Weihnachten Hamburg
© mediaserver.hamburg.de / Christian Ode

Every year again

Christmas traditions and customs in Hamburg

Christmas is known to be the most wonderful time of the year: Houses and cities are warmly decorated, everything becomes a bit more contemplative and our Christmas traditions bring back childhood memories. Some traditions exist throughout Germany, for example the Advent calendar or the Christmas tree, others only in certain regions of the country. One thing is certain: many customs are emblematic of an entire region - for example, the famous Lübeck marzipan or Dresden Christstollen. Here we show you which beautiful and also bizarre customs Hamburg is known for.

Hamburg's floating »Alstertanne«

Every year, almost 1,000 lights illuminate the floating fir tree on the Binneralster lake. The "Alstertanne" has long since become a symbol of the Christmas and Advent season in Hamburg. For over two decades, Hamburg's residents have upheld this cherished Christmas tradition, decorating a tree that reaches heights of up to 15 meters, right at the spot where the Alster fountain jets into the air during the summer months. We truly love the fir in all its beauty!

Alstertanne Hamburg
© m. letschert – stock.adobe.com

Traditional Christmas tree throwing

Just in time for the Christmas season, numerous trees are once again being knocked down in the Port of Hamburg - but in a completely different way than you might think. The annual "Tannenbaumwerfen" has become the most maritime Christmas tradition in Hamburg since 1997. Santa Claus then sails through the Port of Hamburg on a small ship and distributes around 50 Nordmann firs to the ship's crews, so that the sailors can have a nice Christmas even far away from home.

The world famous Advent wreath of Hamburg

It's a familiar sight to everyone—the renowned Advent wreath. Four candles are framed by lots of fir greenery and natural decorations such as pine cones, mistletoe, and cinnamon sticks. Today, the Advent wreath can be found in almost every household during the Christmas season, but hardly anyone knows that this very typical Christmas tradition traces its origins back to a gentleman from Hamburg.

Johann Hinrich Wichern is considered the inventor of the Advent wreath: in 1839, he fitted an old wagon wheel with 23 candles - one for each day from the first of Advent until Christmas Eve. It was supposed to be a kind of Advent calendar for all those children who asked him every day when Christmas would finally be. For reasons of space, however, the variant with four candles - one for each Sunday in Advent - has prevailed over the years. Nevertheless, it remains to be said: The Advent wreath has become a tradition originating from Hamburg.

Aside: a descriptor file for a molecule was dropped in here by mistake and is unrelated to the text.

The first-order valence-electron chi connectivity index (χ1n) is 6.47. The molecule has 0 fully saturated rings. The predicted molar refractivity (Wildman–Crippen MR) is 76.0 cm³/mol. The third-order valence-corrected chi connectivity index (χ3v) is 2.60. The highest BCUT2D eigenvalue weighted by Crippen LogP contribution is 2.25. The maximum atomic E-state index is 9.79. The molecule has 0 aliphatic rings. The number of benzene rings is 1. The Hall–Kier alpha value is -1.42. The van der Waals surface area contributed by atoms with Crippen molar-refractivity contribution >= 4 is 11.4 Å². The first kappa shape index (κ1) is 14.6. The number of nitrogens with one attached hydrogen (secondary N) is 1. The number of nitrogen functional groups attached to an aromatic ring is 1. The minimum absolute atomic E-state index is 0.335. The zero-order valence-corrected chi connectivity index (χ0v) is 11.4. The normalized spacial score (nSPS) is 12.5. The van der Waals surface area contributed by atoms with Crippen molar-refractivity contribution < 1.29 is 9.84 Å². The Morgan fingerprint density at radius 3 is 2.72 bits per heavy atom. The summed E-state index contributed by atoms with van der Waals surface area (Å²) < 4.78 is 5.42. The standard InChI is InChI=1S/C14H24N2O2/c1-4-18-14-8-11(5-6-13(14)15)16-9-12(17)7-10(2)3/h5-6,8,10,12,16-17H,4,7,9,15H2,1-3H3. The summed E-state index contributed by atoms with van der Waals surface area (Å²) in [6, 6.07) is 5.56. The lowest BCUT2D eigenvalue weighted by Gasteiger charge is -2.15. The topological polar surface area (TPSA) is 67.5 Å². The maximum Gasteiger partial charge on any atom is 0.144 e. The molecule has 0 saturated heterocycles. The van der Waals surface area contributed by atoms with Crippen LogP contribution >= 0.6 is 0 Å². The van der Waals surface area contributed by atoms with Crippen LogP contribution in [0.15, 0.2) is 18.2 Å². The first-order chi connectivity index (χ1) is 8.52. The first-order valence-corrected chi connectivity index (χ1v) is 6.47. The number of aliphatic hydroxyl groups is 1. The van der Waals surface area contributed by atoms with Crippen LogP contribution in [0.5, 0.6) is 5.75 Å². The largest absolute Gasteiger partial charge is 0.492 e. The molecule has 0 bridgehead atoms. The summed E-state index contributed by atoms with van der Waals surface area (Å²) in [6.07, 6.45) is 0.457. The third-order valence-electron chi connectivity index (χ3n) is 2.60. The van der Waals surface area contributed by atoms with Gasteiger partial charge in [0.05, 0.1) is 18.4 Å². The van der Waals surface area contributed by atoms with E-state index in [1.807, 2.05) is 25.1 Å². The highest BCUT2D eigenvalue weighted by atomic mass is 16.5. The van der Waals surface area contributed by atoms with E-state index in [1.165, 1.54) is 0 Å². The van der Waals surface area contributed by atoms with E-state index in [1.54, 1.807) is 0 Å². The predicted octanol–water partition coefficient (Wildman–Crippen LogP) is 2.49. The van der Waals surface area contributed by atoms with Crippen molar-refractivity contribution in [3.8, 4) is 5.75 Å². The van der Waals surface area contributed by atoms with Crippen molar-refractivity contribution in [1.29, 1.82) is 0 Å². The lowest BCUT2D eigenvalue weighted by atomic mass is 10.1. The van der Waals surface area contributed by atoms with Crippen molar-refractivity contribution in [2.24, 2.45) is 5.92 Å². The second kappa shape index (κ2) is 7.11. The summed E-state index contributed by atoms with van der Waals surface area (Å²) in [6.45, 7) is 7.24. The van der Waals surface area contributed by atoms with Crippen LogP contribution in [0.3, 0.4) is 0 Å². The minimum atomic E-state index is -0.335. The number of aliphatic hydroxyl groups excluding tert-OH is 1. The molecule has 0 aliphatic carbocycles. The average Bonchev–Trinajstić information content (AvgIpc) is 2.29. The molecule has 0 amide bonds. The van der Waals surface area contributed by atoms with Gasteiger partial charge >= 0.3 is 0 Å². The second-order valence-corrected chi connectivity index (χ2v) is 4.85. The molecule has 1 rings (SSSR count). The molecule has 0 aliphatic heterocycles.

© Ralf Oreskovic auf Pixabay
From Hamburg into the world - The "Wichern" Advent wreath.

Festive carp dinner on Christmas Day

It is a well-known fact that people in Hamburg eat fish, especially carp on Christmas Day. Initially, the sumptuous carp meal was a custom of the wealthy Hamburg society. Traditionally, mussels and walnuts were served as a side dish. Today, this Christmas tradition is reviving in many families. Only the side dishes vary greatly today - but many Hamburgers remain loyal to the carp.

Flying Santa Claus above the town hall square

Where can you find something like that? Above the historic Christmas market on the town hall square, Santa Claus flies in a sleigh with his reindeer over the heads of many astonished visitors. For more than 20 years now, "ho ho ho" has echoed over the Christmas market three times a day. Then all eyes turn to the sky, where Santa Claus is already waiting for the visitors.

Fliegender Weihnachtsmann Hamburg
© Claudius Schulze

Rambo, the Santa In the sledge over the Rathausplatz

For 17 years, a sparkling sleigh has been whizzing above the visitors on the Rathausplatz Christmas market. Inside, the christmas-crazy tightrope walker Rambo Bügler, wearing a fire-proof costume. Our author Lena Frommeyer had a look behind the scenes of this Hamburg tradition.

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Don't wash it!

Finally, a little smile. If you live in Hamburg, you should get ready to do the hard work before the holidays. Because between the holidays - more precisely from December 25 to January 6 - people in Hamburg don't like to wash their laundry. This, admittedly rather bizarre, tradition goes back to an old superstition, according to which the white laundry on the line is reminiscent of a shroud, which should bring bad luck when seen. Maybe we'll just try that out this year, too.


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Christmas along the Elbe River
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Crazy Christmas Christmas is so crazy in Hamburg

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Christmas is so crazy in Hamburg

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